No matter how much I travel I can’t get used to nerve
wrecking turbulence and the thought of plummeting to my death, but the thrill of
adventure is stronger than fear. The worst part of vacationing is usually the
airport, especially when you factor in delays or cancellations. No one likes
waiting in those long lines, having your body patted down by strangers and
not knowing if you’ll ever see your luggage again, but being trapped in an aluminum
tube for 16 hours can seem like a nightmare.
When I went to Asia I took 8 flights to various countries and
cities which added up to about 43 hours in the air. After the first 5 hours from
Toronto to Shanghai I felt confident, calm and collected. I was thinking – this
isn’t so bad, I totally got this! But after the 10th hour restlessness started
to kick in and I started thinking – I don’t got this at all...someone get me
off this thing...what the hell was I thinking ...will I ever see the ground again?...what is that weird sound?...oh
my God is that the engine?...
On the next few flights I was determined not to lose my
composure so I decided to make the journey as pleasant as possible. Below are
some helpful tips for coping with long, international flights.
Super human strength is an appealing concept but you aren't the Incredible Hulk so sleep as much as possible before the flight to
help counteract jetlag. There is no guarantee you will be able to rest on the
plane with people moving along the aisles, babies crying and clunky food carts
rolling by. Pamper yourself with a relaxing bubble bath, get a massage or go
for a run before departure – anything that helps you mentally prepare.
If you can suffer through a 16 hour flight (or even an 8
hour flight) scrunched up in economy with your neck contorted and someone
hogging the arm rest then more power to you! There is no way I
would consider going to Asia if I couldn’t lie down and get a good night sleep. First class personal pods are like having your own little room! The
food, service and comfort level is definitely better but it can cost up to $10,000 for an overseas flight. If you don’t have that kind of dough lying around use your travel miles for an upgrade. On longer flights, airlines tend to be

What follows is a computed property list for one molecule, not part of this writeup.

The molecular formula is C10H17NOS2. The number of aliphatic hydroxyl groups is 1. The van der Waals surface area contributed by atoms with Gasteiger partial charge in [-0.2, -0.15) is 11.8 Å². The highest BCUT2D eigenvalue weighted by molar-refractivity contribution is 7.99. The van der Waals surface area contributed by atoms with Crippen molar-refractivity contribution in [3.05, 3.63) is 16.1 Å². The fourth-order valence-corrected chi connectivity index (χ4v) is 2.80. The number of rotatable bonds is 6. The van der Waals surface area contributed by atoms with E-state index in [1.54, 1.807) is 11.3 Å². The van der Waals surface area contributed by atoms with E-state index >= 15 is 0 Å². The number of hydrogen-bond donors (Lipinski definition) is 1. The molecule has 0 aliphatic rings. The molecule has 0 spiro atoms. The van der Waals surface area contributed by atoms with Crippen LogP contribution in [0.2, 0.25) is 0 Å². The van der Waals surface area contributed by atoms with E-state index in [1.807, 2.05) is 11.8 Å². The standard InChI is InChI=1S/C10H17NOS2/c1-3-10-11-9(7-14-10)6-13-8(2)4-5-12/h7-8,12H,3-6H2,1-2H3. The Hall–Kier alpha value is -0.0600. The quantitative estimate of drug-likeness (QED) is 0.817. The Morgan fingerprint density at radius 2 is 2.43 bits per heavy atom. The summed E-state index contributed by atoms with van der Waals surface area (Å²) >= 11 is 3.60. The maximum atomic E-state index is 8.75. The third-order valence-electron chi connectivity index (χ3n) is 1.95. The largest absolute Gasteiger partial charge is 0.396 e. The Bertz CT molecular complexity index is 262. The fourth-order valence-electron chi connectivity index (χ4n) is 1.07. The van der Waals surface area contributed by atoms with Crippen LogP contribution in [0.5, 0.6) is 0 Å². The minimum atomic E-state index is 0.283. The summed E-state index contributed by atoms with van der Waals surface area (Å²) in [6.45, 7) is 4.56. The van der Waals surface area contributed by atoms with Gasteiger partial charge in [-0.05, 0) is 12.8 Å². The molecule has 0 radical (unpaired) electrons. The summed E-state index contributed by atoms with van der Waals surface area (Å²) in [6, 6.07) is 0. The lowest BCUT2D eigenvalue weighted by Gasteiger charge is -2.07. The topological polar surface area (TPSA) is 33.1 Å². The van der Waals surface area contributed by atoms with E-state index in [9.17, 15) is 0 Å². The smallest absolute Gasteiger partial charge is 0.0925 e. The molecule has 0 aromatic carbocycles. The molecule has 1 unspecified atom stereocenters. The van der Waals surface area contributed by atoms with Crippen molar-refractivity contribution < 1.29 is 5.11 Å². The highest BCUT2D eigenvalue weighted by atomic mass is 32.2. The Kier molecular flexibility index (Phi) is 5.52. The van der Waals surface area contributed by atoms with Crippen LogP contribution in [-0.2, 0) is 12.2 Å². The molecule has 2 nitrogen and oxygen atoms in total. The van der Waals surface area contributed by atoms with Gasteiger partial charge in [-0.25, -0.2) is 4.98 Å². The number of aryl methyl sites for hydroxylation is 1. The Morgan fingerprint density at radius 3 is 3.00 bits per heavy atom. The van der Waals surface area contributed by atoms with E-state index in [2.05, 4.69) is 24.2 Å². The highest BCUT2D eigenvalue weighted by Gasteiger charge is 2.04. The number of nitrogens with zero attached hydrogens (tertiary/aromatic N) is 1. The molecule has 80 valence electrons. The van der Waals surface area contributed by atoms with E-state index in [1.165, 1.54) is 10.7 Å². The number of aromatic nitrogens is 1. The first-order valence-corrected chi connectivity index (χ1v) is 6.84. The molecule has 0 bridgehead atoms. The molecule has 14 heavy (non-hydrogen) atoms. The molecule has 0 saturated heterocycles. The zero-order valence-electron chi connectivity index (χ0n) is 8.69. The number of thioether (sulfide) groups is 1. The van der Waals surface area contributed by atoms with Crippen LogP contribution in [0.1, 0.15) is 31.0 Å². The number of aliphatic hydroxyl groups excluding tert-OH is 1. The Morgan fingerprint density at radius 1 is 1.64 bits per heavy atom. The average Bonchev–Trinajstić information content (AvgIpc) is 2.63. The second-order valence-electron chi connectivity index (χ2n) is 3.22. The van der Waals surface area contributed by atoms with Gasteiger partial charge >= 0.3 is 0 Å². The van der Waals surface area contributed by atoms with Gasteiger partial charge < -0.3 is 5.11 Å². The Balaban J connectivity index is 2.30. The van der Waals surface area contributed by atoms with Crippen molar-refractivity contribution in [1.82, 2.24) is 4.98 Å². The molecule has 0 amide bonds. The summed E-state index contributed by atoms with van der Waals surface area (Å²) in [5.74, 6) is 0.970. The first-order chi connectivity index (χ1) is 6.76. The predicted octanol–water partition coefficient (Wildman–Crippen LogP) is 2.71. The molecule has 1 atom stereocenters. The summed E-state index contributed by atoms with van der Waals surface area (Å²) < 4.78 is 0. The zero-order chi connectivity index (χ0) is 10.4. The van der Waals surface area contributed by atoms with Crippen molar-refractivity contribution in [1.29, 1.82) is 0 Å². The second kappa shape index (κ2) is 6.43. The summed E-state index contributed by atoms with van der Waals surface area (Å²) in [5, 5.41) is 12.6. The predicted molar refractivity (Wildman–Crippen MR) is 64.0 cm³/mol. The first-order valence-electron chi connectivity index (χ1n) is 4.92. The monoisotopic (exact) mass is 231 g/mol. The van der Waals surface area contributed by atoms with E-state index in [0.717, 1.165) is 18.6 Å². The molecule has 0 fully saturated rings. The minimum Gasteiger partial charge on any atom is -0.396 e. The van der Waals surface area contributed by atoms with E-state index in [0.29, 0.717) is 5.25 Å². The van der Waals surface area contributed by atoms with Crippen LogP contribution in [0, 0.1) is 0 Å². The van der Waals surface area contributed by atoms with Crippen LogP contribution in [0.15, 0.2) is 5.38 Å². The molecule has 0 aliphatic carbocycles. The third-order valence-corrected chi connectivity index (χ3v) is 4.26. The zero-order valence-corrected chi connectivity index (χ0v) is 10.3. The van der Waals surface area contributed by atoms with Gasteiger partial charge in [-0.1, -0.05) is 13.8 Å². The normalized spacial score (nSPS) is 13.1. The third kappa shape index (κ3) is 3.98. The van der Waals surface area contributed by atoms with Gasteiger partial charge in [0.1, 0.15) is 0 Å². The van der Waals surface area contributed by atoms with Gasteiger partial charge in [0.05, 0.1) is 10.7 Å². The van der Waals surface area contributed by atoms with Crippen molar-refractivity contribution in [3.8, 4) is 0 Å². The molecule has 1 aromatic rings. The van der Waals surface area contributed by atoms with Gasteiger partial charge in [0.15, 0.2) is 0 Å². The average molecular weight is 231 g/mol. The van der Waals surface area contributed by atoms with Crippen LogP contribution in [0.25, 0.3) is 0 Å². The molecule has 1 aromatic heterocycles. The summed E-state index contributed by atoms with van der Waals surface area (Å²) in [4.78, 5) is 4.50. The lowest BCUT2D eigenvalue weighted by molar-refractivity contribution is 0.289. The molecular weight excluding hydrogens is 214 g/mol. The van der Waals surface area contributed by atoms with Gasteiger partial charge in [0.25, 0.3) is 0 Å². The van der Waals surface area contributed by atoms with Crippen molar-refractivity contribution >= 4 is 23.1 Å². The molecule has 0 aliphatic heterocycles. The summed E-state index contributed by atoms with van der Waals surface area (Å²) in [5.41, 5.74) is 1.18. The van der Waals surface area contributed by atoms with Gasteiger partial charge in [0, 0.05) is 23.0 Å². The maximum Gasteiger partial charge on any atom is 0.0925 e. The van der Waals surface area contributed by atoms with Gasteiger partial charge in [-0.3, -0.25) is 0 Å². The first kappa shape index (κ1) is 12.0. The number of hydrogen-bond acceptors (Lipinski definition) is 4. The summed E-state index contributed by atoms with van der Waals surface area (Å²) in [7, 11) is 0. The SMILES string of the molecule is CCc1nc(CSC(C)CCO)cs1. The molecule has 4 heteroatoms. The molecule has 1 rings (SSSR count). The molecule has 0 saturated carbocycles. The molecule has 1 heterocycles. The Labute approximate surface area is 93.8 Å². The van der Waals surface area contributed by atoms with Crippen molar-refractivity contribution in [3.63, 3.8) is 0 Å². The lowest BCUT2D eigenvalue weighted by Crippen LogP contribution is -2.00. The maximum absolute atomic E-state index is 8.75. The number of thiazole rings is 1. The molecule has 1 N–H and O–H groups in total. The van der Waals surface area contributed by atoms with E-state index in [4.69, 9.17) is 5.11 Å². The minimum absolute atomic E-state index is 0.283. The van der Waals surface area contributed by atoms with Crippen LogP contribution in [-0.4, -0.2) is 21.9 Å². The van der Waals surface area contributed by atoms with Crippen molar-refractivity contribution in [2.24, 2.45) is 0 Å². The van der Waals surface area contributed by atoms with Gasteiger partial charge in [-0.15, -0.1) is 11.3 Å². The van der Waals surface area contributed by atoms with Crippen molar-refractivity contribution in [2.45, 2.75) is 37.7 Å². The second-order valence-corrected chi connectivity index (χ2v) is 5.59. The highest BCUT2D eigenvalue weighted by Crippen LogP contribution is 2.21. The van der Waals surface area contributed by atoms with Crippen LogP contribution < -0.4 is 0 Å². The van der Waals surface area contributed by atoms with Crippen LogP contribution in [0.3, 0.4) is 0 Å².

more generous with moving people up front so it never hurts to ask.
Hydrate as much as possible before the
flight by drinking water or beverages infused with electrolytes and immune
supplements like Vitamins C. The air on the plane is usually dryer than the
Sahara Desert (literally) so you should also drink a lot during and after the
flight even if it means using that disgusting little airplane bathroom. Trust
me, your body, brain, hair, and skin will thank you for it - dehydration can make you feel very ill.
To counteract the recycled airplane air and any germs floating around the cabin, start taking probiotics a week before your trip. You can also bring candies to prevent dry mouth or sore throat and eye drops may come in handy.
The worst thing you can do is sit idly and
stare at the head in front of you. Bring some work or a few gadgets to stimulate your mind
and distract yourself from the fact that you’re pretty much trapped. Books,
games and an iPad loaded with movies and music always seems to do the
trick. When all else fails, sleep as much as possible to help pass the time and
whatever you do, don’t focus on the clock or ten minutes will seem like an
5. Keep Your Blood Flowing
Cabin pressure can affect circulation so prevent swelling and blood clots by getting up
every couple hours to walk and stretch. Compression garments may also be a good
6. Divide One Long Flight into Two
Instead of one long, exhausting flight divide the trip into
two manageable flights. For example - if you are on your way to Dubai,
stop in London England for a day or two. If you are heading to China (like I
was) stop in Vancouver and do some sightseeing before continuing on.
When traveling first class, snacks are unlimited and food is
in abundance (it’s awesome) but in coach you may need to bring your own
sustenance. Meals can be bland, small and scarce so pack snacks, drinks and
even a few sandwiches. Please note that some countries will enforce hefty fines for bringing certain fruit and foods through immigration so finish everything onboard.
Accept the fact that you’re in it for the long-haul and
bring items that will keep you cozy. Noise cancelling headphones or ear
plugs, an eye mask to block out light, slippers, a neck pillow and
toiletries are just a few things that can help make the journey more bearable.
Remember to wear loose fitting clothes so you can move freely and ladies leave
the high heels in your carry-on, no one looks cute after 16 hours of
Traveling with friends or family helps pass the time and
gives you someone to talk to for moral support. Watch a movie together, stroll
the aisles after dinner or start a good old fashion card game (like the days
before Candy Crush), just try to have fun. You're on vacation after all.
When making reservations, choose your seat online before
checking-in at the airport. This may ensure that you aren’t stuck in the middle of two space hogging travelers determined to make your life a living hell. To cope with stomach-churning turbulence, pick a seat in the middle of the aircraft or over
the wing and bring motion sickness wrist bands or medication if necessary.